With apologies to Charles Darwin (4), there is grandeur in the view of the flagellar motor provided by Liu et al. in an article published in this issue (9). They have used cryo-electron tomography (cryo-ET) to reconstruct, in a most elegant manner, the Borrelia burgdorferi version of one of nature's most exquisite nanomachines—the rotary flagellar motor. Their choice of this skinny spirochete, the causative agent of Lyme disease, for the study enabled them to use the full power of three-dimensional (3D) imaging afforded by tomography to probe the structure of this extraordinary rotary organelle.
Tomography has been in increasing use lately to study intracellular components of bacteria, including the cytoskeleton (2) and chemoreceptor patch (3, 7) of the motile alphaproteobacterium Caulobacter crescentus and, in the article by Liu et al. (9), the flagellar motor of B. burgdorferi. Both bacteria are particularly well suited for cryo-ET studies because of their small diameters. In addition, both possess flagella that arise near the cell pole, making the basal bodies easier to locate. B. burgdorferi is further well suited for this study because it sports a small, linear cluster of adjacent flagellar motors that can be easily visualized.
The principle underlying cryo-ET is that 3D volumes can be reconstructed from the integration of multiple two-dimensional views of thin electron microscopy sections taken at different angles relative to the electron beam. In a typical analysis, successive micrographs of a section are taken as the sample stage is tilted at 1-degree intervals, usually in the range of +70 to −70 degrees normal to the section. The basic idea is illustrated with a simple object in Fig. 1. In this way, not only can a 3D representation be derived but the cross-sectional slice at each level of the structure can be obtained.
Cryo-ET is a relatively recent technique, and its application to cells as tiny as bacteria is even newer. Together with light microscopic imaging of proteins tagged with fluorescent molecules, such as green fluorescent protein, cryo-ET is providing us with unprecedented insights into the in situ ultrastructures of large macromolecular assemblages in bacteria. Other electron microscopy approaches, such as single-particle analyses, have yielded excellent views of isolated flagellar basal-body structures (11, 12), but these results can be limited by the distortions that arise during the isolation of organelles. For an example, it is unlikely that the vertical displacement of the stators by the highly curved membrane of B. burgdorferi (discussed below) would be observed in in vitro preparations.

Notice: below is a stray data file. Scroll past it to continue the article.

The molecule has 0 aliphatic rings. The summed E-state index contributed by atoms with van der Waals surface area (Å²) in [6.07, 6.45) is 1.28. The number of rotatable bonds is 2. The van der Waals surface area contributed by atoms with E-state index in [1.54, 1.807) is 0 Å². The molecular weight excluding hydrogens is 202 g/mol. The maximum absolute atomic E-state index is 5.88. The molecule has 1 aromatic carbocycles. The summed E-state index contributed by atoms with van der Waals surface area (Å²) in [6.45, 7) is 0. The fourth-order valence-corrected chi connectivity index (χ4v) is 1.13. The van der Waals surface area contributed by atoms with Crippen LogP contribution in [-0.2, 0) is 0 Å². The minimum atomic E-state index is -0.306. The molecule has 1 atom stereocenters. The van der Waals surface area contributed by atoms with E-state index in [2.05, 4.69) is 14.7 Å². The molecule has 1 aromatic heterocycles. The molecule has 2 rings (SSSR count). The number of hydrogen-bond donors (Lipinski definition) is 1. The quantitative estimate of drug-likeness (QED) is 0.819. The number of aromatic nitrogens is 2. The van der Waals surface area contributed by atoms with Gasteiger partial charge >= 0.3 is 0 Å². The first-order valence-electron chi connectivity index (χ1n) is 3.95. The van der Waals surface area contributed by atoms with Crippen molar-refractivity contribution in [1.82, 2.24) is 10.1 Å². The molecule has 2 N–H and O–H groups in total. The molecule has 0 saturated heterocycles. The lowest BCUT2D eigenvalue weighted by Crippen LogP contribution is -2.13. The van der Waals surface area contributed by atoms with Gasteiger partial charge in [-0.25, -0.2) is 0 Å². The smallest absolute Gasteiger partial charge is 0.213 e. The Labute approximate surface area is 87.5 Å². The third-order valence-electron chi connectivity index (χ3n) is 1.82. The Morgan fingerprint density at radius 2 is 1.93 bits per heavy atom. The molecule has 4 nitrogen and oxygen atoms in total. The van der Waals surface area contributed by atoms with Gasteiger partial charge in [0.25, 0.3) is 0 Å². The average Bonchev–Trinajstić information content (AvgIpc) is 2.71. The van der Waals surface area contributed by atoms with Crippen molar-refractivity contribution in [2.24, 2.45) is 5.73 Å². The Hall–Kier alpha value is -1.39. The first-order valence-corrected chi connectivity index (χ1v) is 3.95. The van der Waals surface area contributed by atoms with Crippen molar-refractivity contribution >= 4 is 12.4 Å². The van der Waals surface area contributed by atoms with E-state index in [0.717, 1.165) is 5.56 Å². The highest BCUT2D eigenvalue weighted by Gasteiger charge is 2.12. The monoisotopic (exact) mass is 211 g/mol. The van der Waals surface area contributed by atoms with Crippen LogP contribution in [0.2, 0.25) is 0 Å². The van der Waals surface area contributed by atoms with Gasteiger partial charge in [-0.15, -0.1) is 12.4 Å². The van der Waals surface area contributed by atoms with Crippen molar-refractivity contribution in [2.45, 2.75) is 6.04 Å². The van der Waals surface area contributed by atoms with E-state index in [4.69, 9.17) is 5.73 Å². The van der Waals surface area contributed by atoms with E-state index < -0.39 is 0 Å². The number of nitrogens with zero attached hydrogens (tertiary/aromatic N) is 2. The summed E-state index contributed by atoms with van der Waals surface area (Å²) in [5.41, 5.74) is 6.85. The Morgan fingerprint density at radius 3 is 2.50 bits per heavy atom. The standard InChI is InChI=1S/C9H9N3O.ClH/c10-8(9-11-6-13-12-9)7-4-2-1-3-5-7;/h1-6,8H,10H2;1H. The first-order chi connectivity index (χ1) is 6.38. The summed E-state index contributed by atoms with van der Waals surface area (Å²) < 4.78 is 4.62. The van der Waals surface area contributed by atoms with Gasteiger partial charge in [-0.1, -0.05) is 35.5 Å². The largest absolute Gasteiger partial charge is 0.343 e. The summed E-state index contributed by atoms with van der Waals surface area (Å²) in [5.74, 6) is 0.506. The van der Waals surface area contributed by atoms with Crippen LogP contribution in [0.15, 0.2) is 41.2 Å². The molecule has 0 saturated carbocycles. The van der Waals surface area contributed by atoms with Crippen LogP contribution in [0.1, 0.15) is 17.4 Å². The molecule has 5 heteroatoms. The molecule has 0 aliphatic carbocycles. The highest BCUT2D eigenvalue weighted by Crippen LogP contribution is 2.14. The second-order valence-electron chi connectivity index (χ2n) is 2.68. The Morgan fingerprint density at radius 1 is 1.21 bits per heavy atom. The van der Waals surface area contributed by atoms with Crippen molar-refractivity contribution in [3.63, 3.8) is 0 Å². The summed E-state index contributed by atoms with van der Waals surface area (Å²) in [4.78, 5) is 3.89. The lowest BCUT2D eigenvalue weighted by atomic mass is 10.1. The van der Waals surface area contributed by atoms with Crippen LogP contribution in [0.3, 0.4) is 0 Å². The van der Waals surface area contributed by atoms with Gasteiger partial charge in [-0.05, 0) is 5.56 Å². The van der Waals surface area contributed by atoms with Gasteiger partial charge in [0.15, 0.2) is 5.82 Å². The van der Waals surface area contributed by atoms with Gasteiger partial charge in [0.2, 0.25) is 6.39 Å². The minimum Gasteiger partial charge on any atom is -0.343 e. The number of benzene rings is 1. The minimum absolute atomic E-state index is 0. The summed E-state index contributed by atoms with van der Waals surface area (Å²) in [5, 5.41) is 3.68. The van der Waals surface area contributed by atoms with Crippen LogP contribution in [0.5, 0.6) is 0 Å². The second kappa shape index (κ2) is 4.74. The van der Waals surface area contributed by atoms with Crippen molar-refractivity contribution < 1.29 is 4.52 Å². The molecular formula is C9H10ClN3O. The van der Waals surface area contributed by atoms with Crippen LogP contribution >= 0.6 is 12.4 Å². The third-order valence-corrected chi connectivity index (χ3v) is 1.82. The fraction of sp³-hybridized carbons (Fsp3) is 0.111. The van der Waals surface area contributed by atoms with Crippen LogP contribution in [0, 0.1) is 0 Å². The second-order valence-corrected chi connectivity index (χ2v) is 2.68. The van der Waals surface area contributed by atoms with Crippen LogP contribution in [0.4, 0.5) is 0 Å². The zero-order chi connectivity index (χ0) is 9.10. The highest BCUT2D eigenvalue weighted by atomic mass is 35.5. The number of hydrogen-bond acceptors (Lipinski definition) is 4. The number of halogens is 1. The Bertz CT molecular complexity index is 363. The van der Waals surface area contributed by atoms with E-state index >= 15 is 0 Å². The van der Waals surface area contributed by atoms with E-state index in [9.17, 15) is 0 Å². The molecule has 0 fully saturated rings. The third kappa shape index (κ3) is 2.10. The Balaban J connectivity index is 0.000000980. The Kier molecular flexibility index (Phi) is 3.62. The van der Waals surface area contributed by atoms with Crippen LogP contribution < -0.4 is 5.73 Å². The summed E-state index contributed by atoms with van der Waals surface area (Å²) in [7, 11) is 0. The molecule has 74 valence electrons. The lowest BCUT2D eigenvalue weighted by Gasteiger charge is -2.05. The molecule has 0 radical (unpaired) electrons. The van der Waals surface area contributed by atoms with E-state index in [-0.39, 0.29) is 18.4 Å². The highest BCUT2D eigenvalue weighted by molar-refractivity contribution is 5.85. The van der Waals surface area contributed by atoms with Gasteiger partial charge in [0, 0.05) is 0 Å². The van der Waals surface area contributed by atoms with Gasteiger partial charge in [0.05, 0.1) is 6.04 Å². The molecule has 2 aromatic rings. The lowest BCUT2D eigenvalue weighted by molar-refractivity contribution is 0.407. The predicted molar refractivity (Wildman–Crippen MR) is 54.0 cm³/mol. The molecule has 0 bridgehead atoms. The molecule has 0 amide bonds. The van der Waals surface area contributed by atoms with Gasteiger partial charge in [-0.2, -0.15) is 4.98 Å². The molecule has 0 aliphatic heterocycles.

Spirochetes have internalized flagella whose filaments rotate within the space between the cell wall and the outer membrane (1). The rotation of the small flagellar bundle in this cell compartment causes counter-rotation of the helical cell body so that the entire bacterium becomes the propeller that generates swimming (6). In B. burgdorferi, several flagellar motors are aligned in a row parallel to the long axis of the cell, as shown in Fig. 2 of the article by Liu et al. (9). Both the basal bodies and the hooks and filaments to which they give rise are clearly visible.
One of the accomplishments of Liu et al. was to secure sufficient micrographs of different motors to obtain averaged images without imposing rotational symmetry. Therefore, confidence is high that the subunit stoichiometries of the different components of the motor are inherent properties of those objects rather than artifacts generated during construction of the 3D image. This is no small feat—several of the observations presented would not have been possible had such symmetry been imposed.
The flagellar motor was reconstructed at a remarkable 3.5-nm resolution. The model includes the hook, rod, rotor, stator, C ring, and export apparatus. The hook is poorly resolved because it has a tilted orientation that presumably differs from one motor to the next. The rod shows much better resolution, and its hollow center, which represents the export channel, is clearly visible. The upper part of the motor shows a clear 16-fold symmetry at its periphery in the form of clockwise-tilted radial extensions, or spokes. At the level of the cell membrane, no clear symmetry is evident, but two concentric rings are seen, with the inner probably corresponding to the MS ring and the outer to the C ring. The diameter of the C ring is 57 nm, and the diameter of the MS ring is about half of that. This compares with a C-ring diameter of about 45 nm seen in the Salmonella flagellar motor (5).
The rings show a faint periodicity that suggests that they contain a higher number of subunits. There is electron density between the two rings that may represent the FliG protein, which is predicted to join the two rings. Peripheral to the C ring, there is a blurry 16-fold symmetry that may correspond to stator units that have different positions in the membrane from one motor to the next.